Coyote Gulch's Colorado Water
The health of our waters is the principal measure of how we live on the land. -- Luna Leopold

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Sunday, January 18, 2009

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Here's the link to the summary of President-elect Obama's stimulus spending package, from Talking Points Memo. Congress will take up the bill in the next few days. What's in it for water?

$10 billion for science facilities, research, and instrumentation...

$19 billion for clean water, flood control, and environmental restoration investments...

National Science Foundation: $3 billion, including $2 billion for expanding employment opportunities in fundamental science and engineering to meet environmental challenges and to improve global economic competitiveness, $400 million to build major research facilities that perform cutting edge science, $300 million for major research equipment shared by institutions of higher education and other scientists, $200 million to repair and modernize science and engineering research facilities at the nation's institutions of higher education and other science labs, and $100 million is also included to improve instruction in science, math and engineering...

National Oceanic and Atmospheric Administration Satellites and Sensors: $600 million for satellite development and acquisitions, including climate sensors and climate modeling.

National Institute of Standards and Technology: $300 million for competitive construction grants for research science buildings at colleges, universities, and other research organizations and $100 million to coordinate research efforts of laboratories and national research facilities by setting interoperability standards for manufacturing

Agricultural Research Service: $209 million for agricultural research facilities across the country. ARS has a list of deferred maintenance work at facilities of roughly $315 million.

U.S. Geological Survey: $200 million to repair and modernize U.S.G.S. science facilities and equipment, including improvements to laboratories, earthquake monitoring systems, and computing capacity...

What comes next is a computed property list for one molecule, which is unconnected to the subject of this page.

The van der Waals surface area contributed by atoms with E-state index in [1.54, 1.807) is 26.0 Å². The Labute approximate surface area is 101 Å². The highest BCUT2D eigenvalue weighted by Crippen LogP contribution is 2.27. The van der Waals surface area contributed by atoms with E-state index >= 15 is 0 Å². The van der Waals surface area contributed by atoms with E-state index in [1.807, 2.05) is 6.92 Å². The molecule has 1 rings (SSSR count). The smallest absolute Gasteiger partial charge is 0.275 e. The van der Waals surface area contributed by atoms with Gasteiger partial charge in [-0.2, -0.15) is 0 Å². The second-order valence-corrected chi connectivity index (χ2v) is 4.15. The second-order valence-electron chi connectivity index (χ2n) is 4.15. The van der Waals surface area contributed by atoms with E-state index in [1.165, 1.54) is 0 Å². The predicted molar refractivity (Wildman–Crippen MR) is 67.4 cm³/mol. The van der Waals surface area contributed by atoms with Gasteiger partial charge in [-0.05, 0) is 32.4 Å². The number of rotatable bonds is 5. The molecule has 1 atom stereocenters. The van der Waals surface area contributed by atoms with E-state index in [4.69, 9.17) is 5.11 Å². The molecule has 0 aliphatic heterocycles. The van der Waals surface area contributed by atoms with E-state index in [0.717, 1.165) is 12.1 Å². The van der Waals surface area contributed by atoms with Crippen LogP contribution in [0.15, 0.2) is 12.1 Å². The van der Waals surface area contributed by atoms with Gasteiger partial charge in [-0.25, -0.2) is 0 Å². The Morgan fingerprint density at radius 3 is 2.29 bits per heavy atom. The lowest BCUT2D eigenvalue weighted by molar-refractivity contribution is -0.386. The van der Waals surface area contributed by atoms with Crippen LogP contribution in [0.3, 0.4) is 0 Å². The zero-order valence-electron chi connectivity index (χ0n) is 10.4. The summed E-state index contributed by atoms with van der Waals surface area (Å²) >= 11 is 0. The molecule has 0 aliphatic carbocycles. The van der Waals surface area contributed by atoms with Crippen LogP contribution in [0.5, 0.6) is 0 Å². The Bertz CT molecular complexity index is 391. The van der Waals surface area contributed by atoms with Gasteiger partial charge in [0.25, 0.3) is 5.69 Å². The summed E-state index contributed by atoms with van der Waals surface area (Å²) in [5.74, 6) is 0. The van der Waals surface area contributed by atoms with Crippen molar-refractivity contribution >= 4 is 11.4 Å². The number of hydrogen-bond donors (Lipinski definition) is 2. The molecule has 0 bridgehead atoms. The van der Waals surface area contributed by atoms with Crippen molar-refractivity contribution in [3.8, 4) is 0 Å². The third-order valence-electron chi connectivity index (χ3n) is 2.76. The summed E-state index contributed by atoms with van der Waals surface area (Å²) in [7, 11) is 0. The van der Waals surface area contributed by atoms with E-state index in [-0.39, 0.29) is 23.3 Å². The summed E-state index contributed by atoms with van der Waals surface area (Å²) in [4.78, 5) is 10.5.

Construction on Public Lands and Parks: $3.1 billion for infrastructure projects on federal lands including improvements to visitor facilities, road and trail restoration, preservation of buildings of cultural and historic importance, rehabilitation of abandoned mines and oil fields, and environmental cleanup projects. This includes $1.8 billion for the National Park Service, $325 million for the Bureau of Land Management, $300 million for the National Wildlife Refuges and National Fish Hatcheries, and $650 million for the Forest Service...

Clean Water State Revolving Fund: $6 billion for loans to help communities upgrade wastewater treatment systems. EPA estimates a $388 billion funding gap. The Association of State and Interstate Water Pollution Control Administrators found that 26 states have $10 billion in approved water projects.

Drinking Water State Revolving Fund: $2 billion for loans for drinking water infrastructure. EPA estimates there is a $274 billion funding gap. The National Governors Association reported that there are $6 billion in ready-to-go projects, which could quickly be obligated.

Rural Water and Waste Disposal: $1.5 billion to support $3.8 billion in grants and loans to help communities fund drinking water and wastewater treatment systems. In 2008, there were $2.4 billion in requests for water and waste loans and $990 million for water and waste grants went unfunded.

Corps of Engineers: $4.5 billion for environmental restoration, flood protection, hydropower, and navigation infrastructure critical to the economy. The Corps has a construction backlog of $61 billion.